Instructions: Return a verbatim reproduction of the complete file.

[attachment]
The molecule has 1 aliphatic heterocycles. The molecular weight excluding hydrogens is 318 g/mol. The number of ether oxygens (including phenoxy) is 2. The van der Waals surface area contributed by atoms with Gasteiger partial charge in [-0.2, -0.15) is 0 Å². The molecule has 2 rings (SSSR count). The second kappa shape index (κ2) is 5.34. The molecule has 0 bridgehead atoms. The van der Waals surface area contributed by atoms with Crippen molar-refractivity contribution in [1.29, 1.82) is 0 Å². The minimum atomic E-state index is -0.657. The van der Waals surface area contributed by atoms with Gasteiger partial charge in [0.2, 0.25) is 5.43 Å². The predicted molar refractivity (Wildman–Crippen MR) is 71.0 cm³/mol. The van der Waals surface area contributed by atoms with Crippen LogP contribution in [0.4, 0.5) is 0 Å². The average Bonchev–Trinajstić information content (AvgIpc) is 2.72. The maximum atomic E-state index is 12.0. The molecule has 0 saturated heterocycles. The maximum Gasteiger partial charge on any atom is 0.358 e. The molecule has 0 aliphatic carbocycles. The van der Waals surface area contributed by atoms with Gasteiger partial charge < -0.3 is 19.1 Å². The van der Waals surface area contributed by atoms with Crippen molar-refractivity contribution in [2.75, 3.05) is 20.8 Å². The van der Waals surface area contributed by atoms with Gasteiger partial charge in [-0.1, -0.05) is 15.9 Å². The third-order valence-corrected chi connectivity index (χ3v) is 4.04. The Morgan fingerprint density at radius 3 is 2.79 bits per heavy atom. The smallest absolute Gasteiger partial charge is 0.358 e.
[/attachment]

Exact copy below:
The molecule has 1 aliphatic heterocycles. The molecular weight excluding hydrogens is 318 g/mol. The number of ether oxygens (including phenoxy) is 2. The van der Waals surface area contributed by atoms with Gasteiger partial charge in [-0.2, -0.15) is 0 Å². The molecule has 2 rings (SSSR count). The second kappa shape index (κ2) is 5.34. The molecule has 0 bridgehead atoms. The van der Waals surface area contributed by atoms with Crippen molar-refractivity contribution in [1.29, 1.82) is 0 Å². The minimum atomic E-state index is -0.657. The van der Waals surface area contributed by atoms with Gasteiger partial charge in [0.2, 0.25) is 5.43 Å². The predicted molar refractivity (Wildman–Crippen MR) is 71.0 cm³/mol. The van der Waals surface area contributed by atoms with Crippen LogP contribution in [0.4, 0.5) is 0 Å². The average Bonchev–Trinajstić information content (AvgIpc) is 2.72. The maximum atomic E-state index is 12.0. The molecule has 0 saturated heterocycles. The maximum Gasteiger partial charge on any atom is 0.358 e. The molecule has 0 aliphatic carbocycles. The van der Waals surface area contributed by atoms with Gasteiger partial charge < -0.3 is 19.1 Å². The van der Waals surface area contributed by atoms with Crippen molar-refractivity contribution in [2.75, 3.05) is 20.8 Å². The van der Waals surface area contributed by atoms with Gasteiger partial charge in [-0.1, -0.05) is 15.9 Å². The third-order valence-corrected chi connectivity index (χ3v) is 4.04. The Morgan fingerprint density at radius 3 is 2.79 bits per heavy atom. The smallest absolute Gasteiger partial charge is 0.358 e.